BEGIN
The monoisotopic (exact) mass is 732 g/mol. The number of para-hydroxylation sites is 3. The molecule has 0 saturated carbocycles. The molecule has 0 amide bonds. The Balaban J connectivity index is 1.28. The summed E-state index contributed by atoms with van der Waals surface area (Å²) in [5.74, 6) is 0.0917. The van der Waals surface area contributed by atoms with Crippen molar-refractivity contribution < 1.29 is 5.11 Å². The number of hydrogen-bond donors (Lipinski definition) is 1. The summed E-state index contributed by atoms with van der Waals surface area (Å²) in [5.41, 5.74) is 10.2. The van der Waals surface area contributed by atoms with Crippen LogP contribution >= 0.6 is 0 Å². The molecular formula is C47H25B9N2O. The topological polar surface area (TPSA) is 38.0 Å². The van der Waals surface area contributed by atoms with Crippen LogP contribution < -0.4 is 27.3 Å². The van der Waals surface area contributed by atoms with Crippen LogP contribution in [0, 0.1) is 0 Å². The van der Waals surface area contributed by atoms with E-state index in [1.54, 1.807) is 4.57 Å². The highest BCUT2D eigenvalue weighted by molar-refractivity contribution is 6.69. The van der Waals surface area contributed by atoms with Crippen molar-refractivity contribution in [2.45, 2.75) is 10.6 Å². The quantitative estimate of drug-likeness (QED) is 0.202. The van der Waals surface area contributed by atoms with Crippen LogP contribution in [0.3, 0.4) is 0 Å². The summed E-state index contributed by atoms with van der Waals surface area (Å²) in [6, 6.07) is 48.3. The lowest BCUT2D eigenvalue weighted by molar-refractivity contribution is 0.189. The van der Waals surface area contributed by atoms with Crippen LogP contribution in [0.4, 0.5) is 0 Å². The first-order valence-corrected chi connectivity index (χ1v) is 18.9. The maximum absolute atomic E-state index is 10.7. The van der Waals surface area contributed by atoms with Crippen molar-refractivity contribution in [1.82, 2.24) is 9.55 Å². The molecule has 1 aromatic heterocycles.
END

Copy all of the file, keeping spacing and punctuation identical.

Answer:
The monoisotopic (exact) mass is 732 g/mol. The number of para-hydroxylation sites is 3. The molecule has 0 saturated carbocycles. The molecule has 0 amide bonds. The Balaban J connectivity index is 1.28. The summed E-state index contributed by atoms with van der Waals surface area (Å²) in [5.74, 6) is 0.0917. The van der Waals surface area contributed by atoms with Crippen molar-refractivity contribution < 1.29 is 5.11 Å². The number of hydrogen-bond donors (Lipinski definition) is 1. The summed E-state index contributed by atoms with van der Waals surface area (Å²) in [5.41, 5.74) is 10.2. The van der Waals surface area contributed by atoms with Crippen LogP contribution >= 0.6 is 0 Å². The molecular formula is C47H25B9N2O. The topological polar surface area (TPSA) is 38.0 Å². The van der Waals surface area contributed by atoms with Crippen LogP contribution < -0.4 is 27.3 Å². The van der Waals surface area contributed by atoms with Crippen LogP contribution in [0, 0.1) is 0 Å². The van der Waals surface area contributed by atoms with E-state index in [1.54, 1.807) is 4.57 Å². The highest BCUT2D eigenvalue weighted by molar-refractivity contribution is 6.69. The van der Waals surface area contributed by atoms with Crippen molar-refractivity contribution in [2.45, 2.75) is 10.6 Å². The quantitative estimate of drug-likeness (QED) is 0.202. The van der Waals surface area contributed by atoms with Crippen LogP contribution in [0.3, 0.4) is 0 Å². The summed E-state index contributed by atoms with van der Waals surface area (Å²) in [6, 6.07) is 48.3. The lowest BCUT2D eigenvalue weighted by molar-refractivity contribution is 0.189. The van der Waals surface area contributed by atoms with Crippen LogP contribution in [0.4, 0.5) is 0 Å². The first-order valence-corrected chi connectivity index (χ1v) is 18.9. The maximum absolute atomic E-state index is 10.7. The van der Waals surface area contributed by atoms with Crippen molar-refractivity contribution in [1.82, 2.24) is 9.55 Å². The molecule has 1 aromatic heterocycles.